For the Flyer's "Bright Ideas" issue, we asked nine Memphians this question: If you were given carte blanche to make whatever changes in Memphis you thought were needed, what would you do?
First up is local blogger and Internet radio host Rachel Hurley, who has a thought or two on college radio.
"WUMR 91.7 FM is the radio station run by the University of Memphis. At present, it has an all-jazz format. I may be going out on a limb here, but I have doubts that the station is very popular among the school's students.
"If I had the power, I would change WUMR to a station with a more eclectic format. I would keep some of the programming but would update the majority of it to music genres more popular with the school's student demographic.
I've been told time and time again that the lack of a college radio station with any kind of finger on the pulse of the local or national independent music scene hinders us, not only in bringing acts to the area (college radio playlists are often used to forecast the popularity of musicians before they book their tour), but it leaves the entire region to be influenced only by the bland, uninspiring, over-programmed corporate radio that crowds our dials now. Shouldn't we expect a little bit more from our university station?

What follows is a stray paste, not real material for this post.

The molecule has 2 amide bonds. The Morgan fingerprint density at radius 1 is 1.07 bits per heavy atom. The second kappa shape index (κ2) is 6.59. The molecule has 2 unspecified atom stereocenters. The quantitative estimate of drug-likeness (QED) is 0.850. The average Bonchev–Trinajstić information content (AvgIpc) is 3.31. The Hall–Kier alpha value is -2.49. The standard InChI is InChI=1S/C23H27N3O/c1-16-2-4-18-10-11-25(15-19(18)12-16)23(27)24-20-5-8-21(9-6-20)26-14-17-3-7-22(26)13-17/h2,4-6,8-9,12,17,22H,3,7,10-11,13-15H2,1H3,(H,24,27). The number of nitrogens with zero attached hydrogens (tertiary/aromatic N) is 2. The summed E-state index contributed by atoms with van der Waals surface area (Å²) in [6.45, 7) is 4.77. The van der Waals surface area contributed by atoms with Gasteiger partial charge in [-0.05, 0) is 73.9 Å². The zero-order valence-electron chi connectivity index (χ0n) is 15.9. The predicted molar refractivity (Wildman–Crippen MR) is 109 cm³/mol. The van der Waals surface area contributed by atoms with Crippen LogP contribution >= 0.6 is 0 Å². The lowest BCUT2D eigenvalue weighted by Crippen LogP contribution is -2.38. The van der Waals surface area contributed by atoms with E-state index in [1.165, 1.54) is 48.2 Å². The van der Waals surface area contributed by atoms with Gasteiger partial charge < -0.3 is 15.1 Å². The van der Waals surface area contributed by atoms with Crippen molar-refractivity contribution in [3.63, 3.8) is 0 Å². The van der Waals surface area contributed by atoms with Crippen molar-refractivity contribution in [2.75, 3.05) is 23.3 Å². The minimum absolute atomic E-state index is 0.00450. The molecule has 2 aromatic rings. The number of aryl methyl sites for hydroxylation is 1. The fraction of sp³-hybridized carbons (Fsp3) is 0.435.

"This city screams to the world at every opportunity that we are the 'birthplace of rock-and-roll' and 'home of the blues,' but it rarely works toward instilling the pride that should come along with that into its own citizens.
"Maybe our student population is a good place to start. Every time I come across a Daily Helmsman (the U of M's student newspaper), I see 18 stories about the Tigers, but rarely do I see three words written about any type of music going on in Memphis. The median age of the people I come into contact with at local rock shows is 30. The 18- to 24-year-olds who should be filling these shows seem to be uninformed about the great venues and local talent that flood this city.
"There was a study released not too long ago that revealed three major growth markets in Memphis. One was distribution, another was biotech, and the last was music.
"A well-programmed, well-connected station run by students with a passion for our homegrown music could have an exponential effect. When it comes to the business of music in our fair city, Memphis needs to go back to school. "